How do students come to know that persevering in mathematics has merit? I believe it is with the help of a great teacher. Teachers can listen to students and help them to understand that their mathematical thinking is powerful. Teachers facilitate the learning of students, justifying their mathematics in appropriate ways and gear lessons to the level of their mathematical maturity. It is important for students to know they are expected to explain how and why they have arrived at a math problem’s solution. All of this takes perseverance by students, even though this may mean enduring being “productively stuck.”
I recently received a letter from a North Carolina first grader. She wrote to me because she had been working on an AIMS math task based on finding puzzle solutions using tangrams. When doing the task, she ran into a roadblock. She was “productively stuck.” She was presented with the outline of a shape and was asked to fill it with five pieces of a seven-piece tangram puzzle. She could only find a solution for the shape that used four pieces from the tangram puzzle but did find that five puzzle pieces could fill the shape if she could use two sets of tangram puzzles.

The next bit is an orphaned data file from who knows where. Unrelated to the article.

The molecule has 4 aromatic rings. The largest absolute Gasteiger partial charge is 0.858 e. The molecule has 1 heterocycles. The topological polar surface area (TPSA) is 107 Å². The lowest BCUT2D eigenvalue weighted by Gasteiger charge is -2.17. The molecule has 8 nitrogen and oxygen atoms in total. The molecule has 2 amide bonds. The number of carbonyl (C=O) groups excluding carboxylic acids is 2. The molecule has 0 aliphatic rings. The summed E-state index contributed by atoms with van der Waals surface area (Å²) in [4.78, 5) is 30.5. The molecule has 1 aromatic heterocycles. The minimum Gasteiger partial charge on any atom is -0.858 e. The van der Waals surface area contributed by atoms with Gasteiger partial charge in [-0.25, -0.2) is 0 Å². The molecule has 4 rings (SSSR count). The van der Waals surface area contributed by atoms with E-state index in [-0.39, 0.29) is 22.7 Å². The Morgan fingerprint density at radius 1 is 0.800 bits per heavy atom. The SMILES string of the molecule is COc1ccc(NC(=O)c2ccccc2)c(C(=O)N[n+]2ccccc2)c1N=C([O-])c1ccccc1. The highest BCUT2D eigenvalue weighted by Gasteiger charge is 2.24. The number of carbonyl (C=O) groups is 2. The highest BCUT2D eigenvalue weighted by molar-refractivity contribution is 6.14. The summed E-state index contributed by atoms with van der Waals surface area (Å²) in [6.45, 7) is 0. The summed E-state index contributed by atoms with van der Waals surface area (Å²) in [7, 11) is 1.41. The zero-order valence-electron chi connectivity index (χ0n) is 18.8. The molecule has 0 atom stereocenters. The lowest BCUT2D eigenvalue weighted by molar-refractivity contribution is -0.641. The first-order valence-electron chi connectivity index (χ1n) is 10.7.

This first grader persevered to find a possible solution to the problem. She wanted us at AIMS to know about the dilemma she had faced and how she had found a solution for it. I was puzzled how the situation could have come about in the first place. I looked at the AIMS task, “Sea Shapes”. The crab claw outline the student questioned did list that five tangram puzzle pieces were needed to fill it. Turns out her teacher had an older version of the task that originally went out to print originally which contained a mistake. I made sure I sent the corrected version to the teacher right away.
This student was “productively stuck,” but persevered. She found a solution and justified her mathematical thinking. Her teacher facilitated her in the process and invited her to work until she came up with a solution. She went farther than what her teacher may have imagined and ended up sending a question to the AIMS Center for Math and Science Education. This is exactly how we hope that students will always persevere!